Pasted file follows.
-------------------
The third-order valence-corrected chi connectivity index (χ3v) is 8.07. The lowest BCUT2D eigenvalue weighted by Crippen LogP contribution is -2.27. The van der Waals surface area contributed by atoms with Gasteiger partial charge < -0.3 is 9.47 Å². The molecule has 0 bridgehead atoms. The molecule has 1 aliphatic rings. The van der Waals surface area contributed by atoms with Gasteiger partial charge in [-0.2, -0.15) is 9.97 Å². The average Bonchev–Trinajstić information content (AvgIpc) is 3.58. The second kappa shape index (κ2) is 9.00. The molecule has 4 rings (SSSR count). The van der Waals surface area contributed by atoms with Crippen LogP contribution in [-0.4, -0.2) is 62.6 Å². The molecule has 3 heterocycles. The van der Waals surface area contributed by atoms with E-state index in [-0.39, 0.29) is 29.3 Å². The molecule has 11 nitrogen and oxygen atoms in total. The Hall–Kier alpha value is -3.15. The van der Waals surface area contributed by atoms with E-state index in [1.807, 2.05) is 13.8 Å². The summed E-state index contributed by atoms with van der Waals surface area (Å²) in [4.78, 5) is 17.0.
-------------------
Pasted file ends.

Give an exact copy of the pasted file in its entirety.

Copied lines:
The third-order valence-corrected chi connectivity index (χ3v) is 8.07. The lowest BCUT2D eigenvalue weighted by Crippen LogP contribution is -2.27. The van der Waals surface area contributed by atoms with Gasteiger partial charge < -0.3 is 9.47 Å². The molecule has 0 bridgehead atoms. The molecule has 1 aliphatic rings. The van der Waals surface area contributed by atoms with Gasteiger partial charge in [-0.2, -0.15) is 9.97 Å². The average Bonchev–Trinajstić information content (AvgIpc) is 3.58. The second kappa shape index (κ2) is 9.00. The molecule has 4 rings (SSSR count). The van der Waals surface area contributed by atoms with Crippen LogP contribution in [-0.4, -0.2) is 62.6 Å². The molecule has 3 heterocycles. The van der Waals surface area contributed by atoms with E-state index in [-0.39, 0.29) is 29.3 Å². The molecule has 11 nitrogen and oxygen atoms in total. The Hall–Kier alpha value is -3.15. The van der Waals surface area contributed by atoms with E-state index in [1.807, 2.05) is 13.8 Å². The summed E-state index contributed by atoms with van der Waals surface area (Å²) in [4.78, 5) is 17.0.